COMPDYN 2011 III ECCOMAS Thematic Conference on Computational Methods in Structural Dynamics and Earthquake Engineering M. Papadrakakis, M. Fragiadakis, V. Plevris (eds.) Corfu, Greece, 26–28 May 2011 SEISMIC DESIGN OF SPHERICAL LIQUID STORAGE TANKS (COMPDYN 2011) Matthias Wieschollek  1 , Maik Kopp 1 , Benno Hoffmeister 1  and Markus Feldmann 1   1  Institute for Steel Structures RWTH Aachen University 52074 Aachen, Germany e-mail: wieschollek@stb.rwth-aachen.de Keywords:  Spherical Liquid Storage Tanks, Industrial Structures, Behaviour Factor, Sloshing Effect, Seismic Design, Earthquake Engineering. Abstract:  Spherical storage tanks are widely used for various types of liquids, including haz-ardous contents; consequently these storage tanks must be adequately designed for seismic actions. While very detailed and specific seismic design rules for cylindrical tanks are provided by  several codes, such rules are missing for spherical tanks. This paper describes the results of a  survey on existing European and American Codes with regard to their applicability to spheri-cal liquid storage tanks and provides comparison of design outcomes according to these codes. The investigations were performed on an example of an existing spherical tank which was selected to be representative for the current practice. The studies comprised numerical  FE modelling and calculation as well as simplified models for the estimation of the dynamic  properties of the tank structure. The applicability of behaviour factors was discussed based on proposals made by Eurocode 8. Particular attention was paid to the influence of sloshing effects for which no guidance is given in the codes. The sloshing effects were investigated ac-cording to the current state of the art based on available publications.  Finally the resistance of the tank was compared to the action effect determined from the Eu-ropean and American codes. The comparison of action effects obtained with and without con- sideration of sloshing effects showed a rather important influence of these effects on the final results.  M. Wieschollek, M. Kopp, B. Hoffmeister and M. Feldmann 2 1   INTRODUCTION The contribution describes the results of an investigation of a representative example of a spherical liquid storage tank subjected to seismic actions. The aim of the study was to verify the applicability of existing European and American codes to spherical tanks although no par-ticular design rules for this kind of tanks – neither for the determination of loads nor for the detailing – are provided by the considered codes. Furthermore the influence of sloshing ef-fects was investigated according to the current state of the art [9]. 2   OBJECT OF INVESTIGATION 2.1   Dimensions and load cases The research focused on a spherical pressure vessel (material S 355) with the dimensions given below, see Figure 1. The spherical tank was supported by twelve vertical legs without additional bracings between them. Figure 1: Spherical pressure vessel with 12 columns (inner diameter of the sphere  D  I   = 19.9 m )   The numerical investigation considered the following load cases: ▪   self-weight of the structure (columns and sphere) (total weight m = 879 t  ); ▪   operating load (density  ρ   = 522kg/m³  , filling height h  p  = 18.1m , weight m = 2104t  ); ▪   seismic load ( a  g   =   0.24 g ≈   2.4 m/s²  ) 2.2   Seismic actions In order to compare European and American standards the value of the response accelera-tion S  d   for T   B   ≤   T ≤   T  C   according to EN 1998-1:2010 (3.13) [1] was selected to be equal to S  a  for T  0   ≤   T ≤   T  S   according to ASCE/SEI 7-05 (11.4-5) [4] (see Figure 2). However, the behav-iour factor q is not taken into account at this point (q = 1). ( )  ⎥⎦⎤⎢⎣⎡⎟⎟ ⎠ ⎞⎜⎜⎝ ⎛ −⋅+⋅⋅= 32q5.2T T 32S aT S   B g d   (according to EN 1998-1 (3.13)) (1)  M. Wieschollek, M. Kopp, B. Hoffmeister and M. Feldmann 3  ⎟⎟ ⎠ ⎞⎜⎜⎝ ⎛ ⋅+⋅= 0 6.04.0 T T S S   DS a  (according to ASCE/SEI 7-05 (11.4-5)) (2) T  B  (T  0   ) T  C   (T  S   ) T  D  (T  L  )S d   (S a  ) 3224.0  ⋅⋅ S  g   g  24.0   Figure 2: Elastic response spectrum according to EN 1998-1 [1] and ASCE/SEI 7-05 [4] To consider similar ground conditions for both standards comparable locations were as-sumed (ground type C   according to EC 8, part 1 [1] complies with site class C   according to ASCE 7 [4]). The model for the determination of the fundamental period T  1  was divided into the follow-ing sub-systems: ▪   ground and foundation (soil-structure interaction effects are not considered here); ▪   spherical pressure vessel structure; ▪   fluid, sloshing response, etc. 2.3   Fundamental period of the spherical pressure vessel structure The fundamental period of the tank structure including maximum filling and neglecting sloshing effects was determined as follows (see Figure 3): ▪   using FEM-calculations, fundamental period was determined to T  1  = 1.54 s ; ▪   using a strut-and-tie model (single equivalent load in center of gravity) T  1  = 1.56 s.   XZY IsometrieRF-DYNAM 2007FA11. Eigenform - 0.64878HzuFaktor für Verformungen: 3.50Maxu: 1.0,Minu: 0.0[-] ZXY LF3: ErsatzsteifigkeituMaxu:21.1,Minu:0.0[mm] Figure 3: Ascertainment of the fundamental period T  1  based on FEM model (left) and strut-and-tie model (right)  M. Wieschollek, M. Kopp, B. Hoffmeister and M. Feldmann 4  3   SELECTION OF A BEHAVIOUR FACTOR 3.1   Basis of the behaviour factor In the seismic design of structures the behaviour factor q  (or response modification factor  R ) represents the dissipation capability of the structure. This dissipation capability depends on the structural type and the type of the construction (e.g.: concrete, steel, composite …). The upper limit value of q  depends on the ductility class. EC 8, part 1 [1] differentiates between three ductility classes. Structures with small dissipation capability belong to the low ductility class (DCL). Structures belonging to DHM (medium ductility class) or DCH (high ductility class) have to fulfil minimum requirements with regard to plastic deformability (e.g. rotation capacity of the cross-sections) and with regard to detailing (e.g. capacity design of connec-tions). In the following medium ductility class (DCM) was supposed for the steel tanks under investigation.   For structures in Europe basic seismic design rules, including seismic actions, are provided  by Eurocode 8 Part 1. In the USA basic rules and seismic actions are provided e.g. by ASCE 7 [4]. With regard to tank structures EN 1998-4 [2] applies in Europe. The American stand-ards API 620 [5] and API 650 [6] are used for the design of ground supported tanks including earthquake. Table 1 shows a compilation of references to the behaviour factor q  respectively response modification factor  R  available the European and American standards.   Behaviour factor q Response modification factor R EN 1998-1, chap. 6.3 (steel buildings)  ASCE/SEI 7-05, tab. 12.2 1 (general systems)  EN 1998-4, chap. 2.4 (general)  ASCE/SEI 7-05, tab. 15.4 2 (nonbuilding struc-tures) EN 1998-4, chap. 3.4 (silos)  API 650, tab. E 4 (ground supported, liquid storage tanks) EN 1998 -4, chap. 4.4 (tanks)  API 620, tab. L 1Q and L1 R (ground supported, liquid storage tanks) UBC 1997, Volume 2, tab. 16 N (general systems) UBC 1997, Volume 2, tab. 16 P (nonbuilding struc-tures) Table 1: References of behaviour factor and response modification factor 3.2   Behaviour factor q  according to European standards The provisions given by EC 8 for the application of behaviour factor q  to spherical tanks are of limited precision. For elevated tanks EN 1998-4 [2], Chap. 4.4 refers to Chap. 3.4 (silos) where the application of behaviour factor q  for an inverted pendulum (see Figure 4) is rec-ommended. Basic definitions of an inverted pendulum system are given in EC8 Part 1. The following definitions given by Eurocode 8 are of interest for assessment of the behaviour fac-tors of spherical elevated tanks: ▪   EN 1998-1 5.1.2 (1): Inverted pendulum systems – system in which 50% or more of the mass is in the upper third of the height of the structure, or in which the dissipation of energy takes place mainly at the base of a single building element.  NOTE: One-storey frames with column tops connected along both main directions of the building and with the value of the column normalized axial load  ν d  exceeding 0,3 nowhere, do not belong in this category.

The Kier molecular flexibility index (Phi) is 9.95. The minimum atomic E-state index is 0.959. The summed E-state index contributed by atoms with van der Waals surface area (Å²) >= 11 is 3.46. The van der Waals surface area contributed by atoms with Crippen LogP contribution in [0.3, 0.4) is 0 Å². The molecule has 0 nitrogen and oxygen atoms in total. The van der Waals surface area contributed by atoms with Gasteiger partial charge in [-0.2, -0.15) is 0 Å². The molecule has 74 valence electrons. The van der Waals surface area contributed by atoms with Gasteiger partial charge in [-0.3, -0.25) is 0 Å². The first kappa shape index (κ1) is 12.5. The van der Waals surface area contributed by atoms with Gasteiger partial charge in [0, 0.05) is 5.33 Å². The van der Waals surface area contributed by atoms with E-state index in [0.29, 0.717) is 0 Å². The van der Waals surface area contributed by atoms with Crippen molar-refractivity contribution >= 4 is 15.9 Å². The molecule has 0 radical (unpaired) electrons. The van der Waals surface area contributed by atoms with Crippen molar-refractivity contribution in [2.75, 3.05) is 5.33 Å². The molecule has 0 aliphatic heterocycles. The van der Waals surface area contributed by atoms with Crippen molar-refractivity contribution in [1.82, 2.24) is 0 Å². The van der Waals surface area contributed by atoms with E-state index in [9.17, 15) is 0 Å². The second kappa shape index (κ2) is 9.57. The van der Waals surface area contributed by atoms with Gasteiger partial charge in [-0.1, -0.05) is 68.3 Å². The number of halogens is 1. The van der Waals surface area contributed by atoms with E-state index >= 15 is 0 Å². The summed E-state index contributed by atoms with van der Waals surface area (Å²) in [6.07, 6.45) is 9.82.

Related Search
We Need Your Support
Thank you for visiting our website and your interest in our free products and services. We are nonprofit website to share and download documents. To the running of this website, we need your help to support us.

Thanks to everyone for your continued support.

No, Thanks